In the past, authorities in some South Carolina and Virginia cities also have gathered sex offenders in the sheriff’s office during trick-or-treating hours, a move they say is needed to keep kids safe.
But sex offenders have pushed back. In 2020, they sued a western North Carolina county that required them to gather at the National Guard armoury on Halloween night, saying the mandatory meeting violated their constitutional rights.
Requiring offenders to post a sign in their yards
In Missouri, some sex offenders are required to post a sign stating “no candy or treats at this residence.”
In Jacksonville, Florida, sex offenders are legally required to post a sign outside their home with the words, “No candy or treats here” to warn off trick-or-treaters.
But such signs have faced legal challenges.
Several sex offenders sued the city of Jacksonville this year, calling the sign unconstitutional. The city has said it won’t enforce the law while the suit is pending.
In Georgia, a group of registered sex offenders filed a federal suit against the Butts County Sheriff’s Office in 2019 over similar signs, accusing authorities of trespassing onto their private property to post them. The offenders said the signs caused them anxiety and humiliation. A federal judge ruled in favor of the sex offenders.
Requiring offenders to turn off their lights
A darkened house on Halloween night doesn’t always mean the residents are away or have run out of candy. It could also be a sign that someone inside is a registered sex offender.
In states such as Georgia, Missouri, Texas and California, sex offenders under supervision must keep their lights off and doors shut between a specified time frame on the evening of Halloween.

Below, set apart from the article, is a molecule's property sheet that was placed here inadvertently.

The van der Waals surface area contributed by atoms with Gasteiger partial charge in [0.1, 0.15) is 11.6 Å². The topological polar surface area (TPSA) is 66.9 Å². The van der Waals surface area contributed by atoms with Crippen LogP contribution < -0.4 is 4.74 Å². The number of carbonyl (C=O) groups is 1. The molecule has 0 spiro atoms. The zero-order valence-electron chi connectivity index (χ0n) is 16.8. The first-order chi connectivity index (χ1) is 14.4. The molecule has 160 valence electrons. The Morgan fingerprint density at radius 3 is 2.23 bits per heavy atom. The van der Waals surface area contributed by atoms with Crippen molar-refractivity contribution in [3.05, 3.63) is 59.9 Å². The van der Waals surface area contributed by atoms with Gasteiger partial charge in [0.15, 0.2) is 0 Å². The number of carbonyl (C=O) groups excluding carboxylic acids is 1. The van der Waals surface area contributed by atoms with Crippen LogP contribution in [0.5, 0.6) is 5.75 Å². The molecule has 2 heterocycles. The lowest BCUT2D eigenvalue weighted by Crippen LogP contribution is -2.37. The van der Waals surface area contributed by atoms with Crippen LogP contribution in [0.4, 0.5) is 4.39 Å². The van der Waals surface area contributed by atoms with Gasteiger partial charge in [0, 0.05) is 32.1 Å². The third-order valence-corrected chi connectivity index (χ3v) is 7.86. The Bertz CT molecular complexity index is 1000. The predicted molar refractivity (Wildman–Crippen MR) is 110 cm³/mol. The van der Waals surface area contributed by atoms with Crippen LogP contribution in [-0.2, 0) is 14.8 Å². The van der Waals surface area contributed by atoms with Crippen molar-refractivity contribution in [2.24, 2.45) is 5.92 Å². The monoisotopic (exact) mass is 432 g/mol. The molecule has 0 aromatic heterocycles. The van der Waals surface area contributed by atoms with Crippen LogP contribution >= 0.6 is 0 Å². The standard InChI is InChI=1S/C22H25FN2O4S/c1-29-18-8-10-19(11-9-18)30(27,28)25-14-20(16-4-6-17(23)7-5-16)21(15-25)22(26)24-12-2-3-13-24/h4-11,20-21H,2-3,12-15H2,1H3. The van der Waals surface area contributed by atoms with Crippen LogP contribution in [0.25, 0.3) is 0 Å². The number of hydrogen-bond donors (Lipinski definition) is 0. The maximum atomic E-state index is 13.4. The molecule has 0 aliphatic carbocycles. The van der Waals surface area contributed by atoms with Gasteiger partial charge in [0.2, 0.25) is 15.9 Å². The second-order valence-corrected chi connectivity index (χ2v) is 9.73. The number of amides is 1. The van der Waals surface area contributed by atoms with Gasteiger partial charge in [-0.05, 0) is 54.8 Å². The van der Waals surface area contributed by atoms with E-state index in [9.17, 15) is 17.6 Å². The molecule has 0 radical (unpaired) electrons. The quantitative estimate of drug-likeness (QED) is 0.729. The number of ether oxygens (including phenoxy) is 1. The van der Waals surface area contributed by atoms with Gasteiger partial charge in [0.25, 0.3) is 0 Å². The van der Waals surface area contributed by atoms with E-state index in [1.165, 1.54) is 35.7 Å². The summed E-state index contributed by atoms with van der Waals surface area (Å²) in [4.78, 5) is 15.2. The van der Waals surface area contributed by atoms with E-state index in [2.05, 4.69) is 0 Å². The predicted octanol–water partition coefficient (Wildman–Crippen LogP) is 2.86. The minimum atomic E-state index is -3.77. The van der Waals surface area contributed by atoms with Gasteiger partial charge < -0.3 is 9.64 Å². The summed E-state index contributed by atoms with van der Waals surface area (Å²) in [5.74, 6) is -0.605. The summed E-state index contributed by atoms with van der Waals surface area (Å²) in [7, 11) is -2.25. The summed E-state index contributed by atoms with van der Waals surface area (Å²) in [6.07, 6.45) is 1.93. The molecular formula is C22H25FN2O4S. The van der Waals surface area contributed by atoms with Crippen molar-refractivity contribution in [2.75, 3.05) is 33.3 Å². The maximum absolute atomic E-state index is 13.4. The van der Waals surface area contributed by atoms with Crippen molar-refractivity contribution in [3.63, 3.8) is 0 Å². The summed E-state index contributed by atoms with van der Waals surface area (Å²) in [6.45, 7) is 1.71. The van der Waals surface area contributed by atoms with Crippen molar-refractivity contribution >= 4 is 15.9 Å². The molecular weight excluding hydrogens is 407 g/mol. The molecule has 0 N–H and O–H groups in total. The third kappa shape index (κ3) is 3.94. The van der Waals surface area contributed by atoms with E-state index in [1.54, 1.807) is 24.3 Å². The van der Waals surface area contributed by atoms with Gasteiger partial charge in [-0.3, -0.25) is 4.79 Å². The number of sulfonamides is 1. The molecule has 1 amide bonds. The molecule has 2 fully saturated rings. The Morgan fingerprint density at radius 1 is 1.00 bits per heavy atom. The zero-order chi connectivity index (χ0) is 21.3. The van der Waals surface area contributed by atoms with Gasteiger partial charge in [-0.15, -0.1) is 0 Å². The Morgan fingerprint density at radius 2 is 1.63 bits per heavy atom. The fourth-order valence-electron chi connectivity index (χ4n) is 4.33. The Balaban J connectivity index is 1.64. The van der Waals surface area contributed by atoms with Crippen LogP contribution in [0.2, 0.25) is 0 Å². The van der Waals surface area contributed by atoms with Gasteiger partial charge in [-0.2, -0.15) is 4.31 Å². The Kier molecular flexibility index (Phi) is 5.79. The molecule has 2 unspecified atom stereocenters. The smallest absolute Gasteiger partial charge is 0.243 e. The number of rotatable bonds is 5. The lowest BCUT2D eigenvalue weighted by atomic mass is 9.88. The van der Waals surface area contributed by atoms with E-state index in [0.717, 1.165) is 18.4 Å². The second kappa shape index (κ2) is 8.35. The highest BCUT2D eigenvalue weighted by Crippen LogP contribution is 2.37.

Providing an online sex offender locator
Some states and local jurisdictions provide a sex offender locator that parents can access before their kids go trick-or-treating.
In Georgia, Newton County authorities share Halloween safety tips that include an app to locate nearby sex offenders, says Jett, the spokesperson.
California also provides a sex offender locator in its “Operation Boo” guide for parents on Halloween, along with videos on ways to talk to kids about safety.
“While instances of sexual abuse or abductions have not been prevalent on Halloween night in California … we still want to offer some traditional safety tips if you plan to go out with your family,” the California Department of Corrections and Rehabilitation says. “Awareness can go a long way in helping to keep children and teens safe.”
Authorities in Indianapolis, where Wilkins lives with her three young children, have required paroled sex offenders to observe a curfew on Halloween evenings and remain home with their lights off and no candy handed out.
Sheriff’s departments in the state also post an interactive map showing where sex offenders live.
Before moving into her neighborhood Wilkins mapped out all the nearby registered sex offenders and ensures her kids avoid those homes.
“They know not to go anywhere near those houses,” she told CNN. ” I’ve told them when you see this man, you should not have any conversations with him.”